Hello to all the Monthly Minute readers of West Hempfield Presbyterian Church!
It is tradition at WHPC that the cross in the front of the sanctuary is replaced with a crucifix during Lent.
We aren’t making the switch for the full season of Lent anymore, but it still happens. Keep an eye out. This year the crucifix will be up from March 17 through Good Friday.
You don’t often see a crucifix in Protestant churches like ours. Protestant theology tends to put the emphasis on the resurrection, rather than on the crucifixion. The empty cross, like the empty tomb, speaks more to Christ’s victory over death, rather than his suffering on the cross.
Neither is wrong though. Both are necessary and important. We have a choice regarding where we place the emphasis, but we can’t ignore the rest.
It’s not just two options either. As with much of Scripture there is a lot of rich meaning in every word and image.
The crucifixion, as an example, causes many to reflect on the suffering of Christ.
Indeed, crucifixion was an extreme amount of suffering. It is hard not to think about how Christ suffered while nailed upon the cross.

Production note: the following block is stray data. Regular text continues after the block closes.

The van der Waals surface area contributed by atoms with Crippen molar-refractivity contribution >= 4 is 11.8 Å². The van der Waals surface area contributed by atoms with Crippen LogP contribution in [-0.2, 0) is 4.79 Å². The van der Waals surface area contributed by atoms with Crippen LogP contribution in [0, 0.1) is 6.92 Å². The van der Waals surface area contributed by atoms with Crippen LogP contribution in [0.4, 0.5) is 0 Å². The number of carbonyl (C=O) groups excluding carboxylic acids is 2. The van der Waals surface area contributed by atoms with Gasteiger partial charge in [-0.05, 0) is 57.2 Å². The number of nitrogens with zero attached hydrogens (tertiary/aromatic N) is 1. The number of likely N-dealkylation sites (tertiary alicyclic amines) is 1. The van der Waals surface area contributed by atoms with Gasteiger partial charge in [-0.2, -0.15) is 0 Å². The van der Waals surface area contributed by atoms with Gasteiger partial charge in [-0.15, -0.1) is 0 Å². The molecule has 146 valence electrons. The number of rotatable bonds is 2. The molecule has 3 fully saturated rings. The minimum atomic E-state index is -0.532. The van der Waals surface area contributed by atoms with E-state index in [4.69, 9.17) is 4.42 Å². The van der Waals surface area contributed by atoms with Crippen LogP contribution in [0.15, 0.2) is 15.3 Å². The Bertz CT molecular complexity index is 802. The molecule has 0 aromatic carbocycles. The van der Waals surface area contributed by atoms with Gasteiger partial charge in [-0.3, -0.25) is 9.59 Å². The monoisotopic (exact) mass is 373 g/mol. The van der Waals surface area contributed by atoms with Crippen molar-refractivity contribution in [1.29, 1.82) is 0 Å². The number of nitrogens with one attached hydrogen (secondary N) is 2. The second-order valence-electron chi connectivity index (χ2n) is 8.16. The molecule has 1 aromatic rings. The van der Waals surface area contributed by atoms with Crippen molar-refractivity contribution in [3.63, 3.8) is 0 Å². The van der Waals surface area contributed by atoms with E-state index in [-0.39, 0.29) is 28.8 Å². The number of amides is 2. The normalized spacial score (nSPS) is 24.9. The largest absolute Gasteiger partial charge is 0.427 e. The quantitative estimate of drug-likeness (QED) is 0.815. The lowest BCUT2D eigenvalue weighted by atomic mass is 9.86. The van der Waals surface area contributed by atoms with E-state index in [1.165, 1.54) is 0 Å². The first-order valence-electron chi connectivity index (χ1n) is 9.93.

But let’s not forget, the cross was also humiliating.
Much of the suffering took place in public. Crowds would gather to watch. And they mocked and insulted Jesus (Luke 22:63).
Rome wanted it this way. A public humiliation that said, “This person thought he was special, but he was nothing compared to the might and power of Rome.”
In fact, Rome thought might and power were the only things that mattered. There was nothing, in their view, worse than looking weak.
Honestly, this way of thinking still exists. Many today, like ancient Romans, are afraid of looking weak.
Many choose to put their faith in whoever seems strongest. How many ads basically boil down to just “I’m strong, the other guy is weak”?
This was how Rome squashed rebellions. Not just by killing the leader, but by humiliating them so that no one would follow them anymore.
But Jesus taught a different way.
Jesus had all the power and might. He could have commanded an army of 12 legions of angels (Matthew 26:53).
Instead, Jesus chose the way of compassion, the way of peace, the way of humility.
And Jesus calls us to take up our cross and follow him (Mark 8:34). To humble ourselves. Because, after all, the student is not above the master (Luke 6:40).
The crucifix reminds us to reject the seductive call of power and might, and instead to embrace humility.
Blessings, Rev. Andrew Wirt